Okay, so maybe on the face of it, a game like Zynga’s Cityville (one of many spin offs of the wildly popular Farmville) and Sid Meier’s Civilization World (a transformation of the classic video game into a social game format) only vaguely have some things in common.
Both games focus on the development of cities, creating buildings and growing populations, in order to show your opponents that your civilization is superior to theirs.
But wait a sec, CivWorld is obviously a game about showing off your prowess in evolving a superior civilization, while Cityville is a co-operative playground in which I own my own city, build it, and help others in building their own cities. There’s no competition in Cityville, right?
Not so fast, though, while CivWorld might be more of a traditional “game” in that it has an end goal, a way to win, along with clear rules about how to achieve that win, really there is a potentially more subtle competitive aspect that underlies Cityville as well. And frankly that aspect of competition is why Cityville‘s monetization will probably remain more financially lucrative for Zynga than CivWorld ever will be for 2K Games.
The distinct difference between each of the games’ more competitive aspects is their reward for the player. CivWorld allows me to both compete and co-operate with other players in order to win a game of Civ that might take a week or so to complete. Cityville allows me to develop a city of my own that I can develop, organize, and arrange in order to peacock for my fellow players. That peacocking and its seeming permanence makes all the difference in terms of the game making a lot of money.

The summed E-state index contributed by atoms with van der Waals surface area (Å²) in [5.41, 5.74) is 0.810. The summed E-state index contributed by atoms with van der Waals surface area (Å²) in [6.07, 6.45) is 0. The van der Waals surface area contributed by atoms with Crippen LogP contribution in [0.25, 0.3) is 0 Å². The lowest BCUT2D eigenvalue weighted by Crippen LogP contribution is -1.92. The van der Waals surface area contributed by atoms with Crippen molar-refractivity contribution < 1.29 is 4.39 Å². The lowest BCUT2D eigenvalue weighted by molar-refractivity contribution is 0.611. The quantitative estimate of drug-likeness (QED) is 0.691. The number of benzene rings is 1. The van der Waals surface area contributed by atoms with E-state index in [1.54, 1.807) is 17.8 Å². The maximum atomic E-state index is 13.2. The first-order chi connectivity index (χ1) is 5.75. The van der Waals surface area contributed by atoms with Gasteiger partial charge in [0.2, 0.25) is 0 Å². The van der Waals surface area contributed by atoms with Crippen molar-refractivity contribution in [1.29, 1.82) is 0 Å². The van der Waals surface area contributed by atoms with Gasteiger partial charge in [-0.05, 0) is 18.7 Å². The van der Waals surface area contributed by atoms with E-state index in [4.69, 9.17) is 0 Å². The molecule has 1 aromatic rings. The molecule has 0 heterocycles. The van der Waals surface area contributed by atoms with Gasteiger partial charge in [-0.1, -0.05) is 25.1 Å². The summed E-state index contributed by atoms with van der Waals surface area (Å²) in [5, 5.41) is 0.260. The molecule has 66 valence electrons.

What these “freemium” games boil down to is a chance to play a game for brief snatches of time throughout my day, while offering the option of making purchases to “enhance” my “gaming” experience.
Cityville‘s enhancement rests nearly exclusively on customization. Since the game is played by purchasing residences, businesses, and agricultural products with the game’s own virtual money in order to build an economy, much of the focus for the player is in buying useful and productive materials and organizing them within a limited space. Real money largely only enters the picture if I want to purchase unique (or “rarer”, since City Bucks are most easily acquired by purchasing them with actual money) buildings. Cityville can be (and, of course, is) played entirely for free, and there are loads of options of things to buy that won’t cost City Bucks. However, given the time necessary to invest in completing community buildings with only the aid of friends (who can send you one required item at a time that are necessary to “complete a build”) and that there are also loads of items that can only be purchased via City Bucks, if you really want a unique city that is the envy of all of your friends, you are going to have to spend a bit of real money.